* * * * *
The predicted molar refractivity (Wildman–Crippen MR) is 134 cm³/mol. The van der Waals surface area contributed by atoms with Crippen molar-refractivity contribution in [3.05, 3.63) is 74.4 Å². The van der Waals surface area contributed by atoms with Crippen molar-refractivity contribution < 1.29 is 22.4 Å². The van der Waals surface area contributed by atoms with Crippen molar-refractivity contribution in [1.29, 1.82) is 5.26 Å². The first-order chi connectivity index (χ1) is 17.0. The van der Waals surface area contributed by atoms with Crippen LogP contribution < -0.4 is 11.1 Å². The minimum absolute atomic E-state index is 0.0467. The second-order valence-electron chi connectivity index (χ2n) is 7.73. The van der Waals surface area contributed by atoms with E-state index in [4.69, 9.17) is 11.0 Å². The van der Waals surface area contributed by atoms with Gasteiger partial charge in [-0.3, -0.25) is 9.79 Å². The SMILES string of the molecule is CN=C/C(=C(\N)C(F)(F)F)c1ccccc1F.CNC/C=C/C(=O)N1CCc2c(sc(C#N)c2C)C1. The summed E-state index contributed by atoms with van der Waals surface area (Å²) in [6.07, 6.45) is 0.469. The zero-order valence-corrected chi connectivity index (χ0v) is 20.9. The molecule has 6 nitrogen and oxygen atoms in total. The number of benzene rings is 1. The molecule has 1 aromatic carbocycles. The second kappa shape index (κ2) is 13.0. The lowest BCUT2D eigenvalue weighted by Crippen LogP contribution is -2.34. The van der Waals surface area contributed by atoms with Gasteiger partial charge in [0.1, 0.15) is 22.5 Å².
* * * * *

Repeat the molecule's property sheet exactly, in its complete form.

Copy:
The predicted molar refractivity (Wildman–Crippen MR) is 134 cm³/mol. The van der Waals surface area contributed by atoms with Crippen molar-refractivity contribution in [3.05, 3.63) is 74.4 Å². The van der Waals surface area contributed by atoms with Crippen molar-refractivity contribution < 1.29 is 22.4 Å². The van der Waals surface area contributed by atoms with Crippen molar-refractivity contribution in [1.29, 1.82) is 5.26 Å². The first-order chi connectivity index (χ1) is 17.0. The van der Waals surface area contributed by atoms with Crippen LogP contribution < -0.4 is 11.1 Å². The minimum absolute atomic E-state index is 0.0467. The second-order valence-electron chi connectivity index (χ2n) is 7.73. The van der Waals surface area contributed by atoms with E-state index in [4.69, 9.17) is 11.0 Å². The van der Waals surface area contributed by atoms with Gasteiger partial charge in [-0.3, -0.25) is 9.79 Å². The SMILES string of the molecule is CN=C/C(=C(\N)C(F)(F)F)c1ccccc1F.CNC/C=C/C(=O)N1CCc2c(sc(C#N)c2C)C1. The summed E-state index contributed by atoms with van der Waals surface area (Å²) in [6.07, 6.45) is 0.469. The zero-order valence-corrected chi connectivity index (χ0v) is 20.9. The molecule has 6 nitrogen and oxygen atoms in total. The number of benzene rings is 1. The molecule has 1 aromatic carbocycles. The second kappa shape index (κ2) is 13.0. The lowest BCUT2D eigenvalue weighted by Crippen LogP contribution is -2.34. The van der Waals surface area contributed by atoms with Gasteiger partial charge in [0.1, 0.15) is 22.5 Å².